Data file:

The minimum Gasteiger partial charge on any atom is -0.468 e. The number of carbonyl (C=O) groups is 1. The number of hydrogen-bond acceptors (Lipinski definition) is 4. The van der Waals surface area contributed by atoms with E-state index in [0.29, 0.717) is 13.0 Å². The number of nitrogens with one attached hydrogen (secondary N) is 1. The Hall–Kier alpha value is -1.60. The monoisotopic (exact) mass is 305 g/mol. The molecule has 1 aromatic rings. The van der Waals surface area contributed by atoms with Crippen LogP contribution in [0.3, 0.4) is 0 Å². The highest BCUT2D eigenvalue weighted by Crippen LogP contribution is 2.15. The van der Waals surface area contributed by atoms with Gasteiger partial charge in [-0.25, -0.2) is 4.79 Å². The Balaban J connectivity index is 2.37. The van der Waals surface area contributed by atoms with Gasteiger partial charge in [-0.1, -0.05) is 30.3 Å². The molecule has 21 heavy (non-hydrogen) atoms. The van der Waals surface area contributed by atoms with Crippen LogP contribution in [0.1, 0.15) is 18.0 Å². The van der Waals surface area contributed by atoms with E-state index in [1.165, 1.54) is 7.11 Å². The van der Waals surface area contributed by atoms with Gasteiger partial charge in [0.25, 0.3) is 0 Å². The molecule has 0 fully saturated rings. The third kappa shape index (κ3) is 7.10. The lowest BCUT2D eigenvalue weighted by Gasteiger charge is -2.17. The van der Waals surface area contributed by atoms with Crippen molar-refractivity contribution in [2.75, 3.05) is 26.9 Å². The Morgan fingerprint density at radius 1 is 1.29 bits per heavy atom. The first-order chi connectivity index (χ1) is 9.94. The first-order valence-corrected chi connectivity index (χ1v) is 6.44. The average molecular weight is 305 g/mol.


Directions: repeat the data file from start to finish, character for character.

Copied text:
The minimum Gasteiger partial charge on any atom is -0.468 e. The number of carbonyl (C=O) groups is 1. The number of hydrogen-bond acceptors (Lipinski definition) is 4. The van der Waals surface area contributed by atoms with E-state index in [0.29, 0.717) is 13.0 Å². The number of nitrogens with one attached hydrogen (secondary N) is 1. The Hall–Kier alpha value is -1.60. The monoisotopic (exact) mass is 305 g/mol. The molecule has 1 aromatic rings. The van der Waals surface area contributed by atoms with Crippen LogP contribution in [0.3, 0.4) is 0 Å². The highest BCUT2D eigenvalue weighted by Crippen LogP contribution is 2.15. The van der Waals surface area contributed by atoms with Gasteiger partial charge in [-0.25, -0.2) is 4.79 Å². The Balaban J connectivity index is 2.37. The van der Waals surface area contributed by atoms with Gasteiger partial charge in [-0.1, -0.05) is 30.3 Å². The molecule has 21 heavy (non-hydrogen) atoms. The van der Waals surface area contributed by atoms with Crippen LogP contribution in [0.1, 0.15) is 18.0 Å². The van der Waals surface area contributed by atoms with E-state index in [1.165, 1.54) is 7.11 Å². The van der Waals surface area contributed by atoms with Gasteiger partial charge in [0.25, 0.3) is 0 Å². The molecule has 0 fully saturated rings. The third kappa shape index (κ3) is 7.10. The lowest BCUT2D eigenvalue weighted by Gasteiger charge is -2.17. The van der Waals surface area contributed by atoms with Crippen molar-refractivity contribution in [2.75, 3.05) is 26.9 Å². The Morgan fingerprint density at radius 1 is 1.29 bits per heavy atom. The first-order chi connectivity index (χ1) is 9.94. The first-order valence-corrected chi connectivity index (χ1v) is 6.44. The average molecular weight is 305 g/mol.